Blair says abuse photos 'shocking'
Iraq images being seen as 'Britain's Abu Ghraib'
LONDON, England -- British Prime Minister Tony Blair described pictures of Iraqis apparently being abused by British soldiers as "shocking and appalling."
But he said the vast majority of the 65,000 British troops who had served in Iraq had done so with "distinction, courage and great honor."
Blair was quizzed at Prime Minister's Question Time Wednesday on the photographs, published by British newspapers under "Shame" and "Shock" headlines, which were being described as "Britain's Abu Ghraib" scandal.
Blair said the difference between democracy and tyranny was that in a democracy when "bad things happen" the perpetrators were held to account.
He said the photos should not be allowed to tarnish the good reputation -- fully deserved -- of British soldiers.
Opposition Conservative leader Michael Howard also branded the photographs "appalling" and said they bought shame on the country. But they did not reflect the true character of the majority of the British armed forces, he said.
As the storm grew, the head of the British army made a rare public statement as the photos were used as evidence at a court martial in Germany. (Court martial evidence)
Some of the front-page pictures showed naked Iraqi prisoners appearing to be forced to simulate anal and other sexual acts, while in another a soldier had his fist raised above a bound detainee who had a net over his torso.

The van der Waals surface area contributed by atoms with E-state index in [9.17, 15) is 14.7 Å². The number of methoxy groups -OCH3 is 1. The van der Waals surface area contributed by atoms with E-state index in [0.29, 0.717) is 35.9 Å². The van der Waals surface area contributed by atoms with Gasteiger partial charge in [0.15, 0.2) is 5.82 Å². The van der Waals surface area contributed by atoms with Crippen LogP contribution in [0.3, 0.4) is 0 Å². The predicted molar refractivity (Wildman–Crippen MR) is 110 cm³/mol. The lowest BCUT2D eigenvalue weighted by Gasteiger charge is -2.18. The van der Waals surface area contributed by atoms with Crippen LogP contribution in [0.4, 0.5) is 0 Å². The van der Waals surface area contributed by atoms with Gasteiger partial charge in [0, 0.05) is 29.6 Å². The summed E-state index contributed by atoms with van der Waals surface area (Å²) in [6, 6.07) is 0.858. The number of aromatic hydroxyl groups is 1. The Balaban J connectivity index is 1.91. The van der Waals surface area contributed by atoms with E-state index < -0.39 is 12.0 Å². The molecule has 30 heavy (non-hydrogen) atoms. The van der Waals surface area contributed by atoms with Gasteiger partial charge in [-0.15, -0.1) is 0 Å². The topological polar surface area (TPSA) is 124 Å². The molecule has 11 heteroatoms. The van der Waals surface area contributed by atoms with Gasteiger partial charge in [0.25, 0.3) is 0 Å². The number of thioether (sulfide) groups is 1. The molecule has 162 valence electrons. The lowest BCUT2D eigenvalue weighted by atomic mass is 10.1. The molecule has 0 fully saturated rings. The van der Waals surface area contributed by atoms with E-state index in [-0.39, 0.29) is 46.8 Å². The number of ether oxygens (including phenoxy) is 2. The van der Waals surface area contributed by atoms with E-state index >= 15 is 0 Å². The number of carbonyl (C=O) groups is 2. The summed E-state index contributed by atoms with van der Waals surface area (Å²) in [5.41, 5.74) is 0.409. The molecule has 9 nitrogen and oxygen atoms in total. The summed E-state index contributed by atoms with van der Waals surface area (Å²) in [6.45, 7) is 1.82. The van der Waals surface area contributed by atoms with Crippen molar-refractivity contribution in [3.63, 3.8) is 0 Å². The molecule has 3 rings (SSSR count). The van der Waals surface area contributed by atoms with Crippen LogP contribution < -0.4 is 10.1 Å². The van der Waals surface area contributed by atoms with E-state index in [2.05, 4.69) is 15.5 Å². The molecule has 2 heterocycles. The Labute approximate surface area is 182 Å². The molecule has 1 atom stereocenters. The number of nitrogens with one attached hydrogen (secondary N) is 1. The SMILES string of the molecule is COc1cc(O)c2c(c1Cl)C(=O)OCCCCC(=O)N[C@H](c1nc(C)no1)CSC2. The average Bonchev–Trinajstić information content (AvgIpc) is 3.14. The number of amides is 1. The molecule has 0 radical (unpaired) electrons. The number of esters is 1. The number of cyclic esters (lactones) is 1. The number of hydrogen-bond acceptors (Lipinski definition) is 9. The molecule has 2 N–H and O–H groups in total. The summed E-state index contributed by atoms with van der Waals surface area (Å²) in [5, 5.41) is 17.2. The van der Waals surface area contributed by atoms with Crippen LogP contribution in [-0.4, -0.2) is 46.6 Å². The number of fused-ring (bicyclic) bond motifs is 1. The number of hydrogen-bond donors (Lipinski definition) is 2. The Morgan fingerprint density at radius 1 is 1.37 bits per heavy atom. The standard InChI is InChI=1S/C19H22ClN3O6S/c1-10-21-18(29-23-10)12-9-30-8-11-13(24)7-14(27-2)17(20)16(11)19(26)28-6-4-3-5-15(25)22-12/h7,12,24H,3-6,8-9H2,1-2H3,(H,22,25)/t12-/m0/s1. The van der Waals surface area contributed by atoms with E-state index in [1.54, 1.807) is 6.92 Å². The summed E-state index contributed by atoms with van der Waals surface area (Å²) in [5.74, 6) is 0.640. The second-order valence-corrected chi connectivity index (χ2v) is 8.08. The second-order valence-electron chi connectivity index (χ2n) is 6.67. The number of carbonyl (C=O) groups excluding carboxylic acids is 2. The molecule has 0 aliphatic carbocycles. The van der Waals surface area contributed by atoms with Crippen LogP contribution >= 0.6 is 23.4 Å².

"Brute Camp," read a headline in Britain's biggest selling tabloid, The Sun. "Shocking... appalling," said the Daily Mirror.
"Britain's Shame" read the headline in the Daily Mail.
The Times said the pictures would "provoke outrage in the Arab world and sully the reputation of the British Army."
Many predicted Blair, U.S. President George W. Bush's closest ally on Iraq, though currently well ahead in opinion polls, could be hit politically as he prepares to call a general election, widely expected in May.
CNN's European Political Editor Robin Oakley said the photos highlighted the issue of Iraq again just as the British political parties were moving into election mode.
"It has dominated the media," said Oakley. "There is deep worry about the image of the British army and deep worry about the effect on Iraqi elections."
He said that parallels were being drawn with abuse by U.S. solders at Baghdad's Abu Ghraib jail.
"Really there has been a smugness here -- a feeling that we the Brits don't do this kind of thing, our army is well enough disciplined -- but it has been a huge shock."
Army Reserve Spc. Charles Graner Jr., was last week sentenced to 10 years in a military prison for his role in abusing detainees at Abu Ghraib. (Full story)
Oakley added that at the time of the Abu Ghraib allegations, Blair was at the lowest point of his premiership -- having felt shame at photos of abuse by U.S. soildiers -- and that was the time aides said he thought of quitting.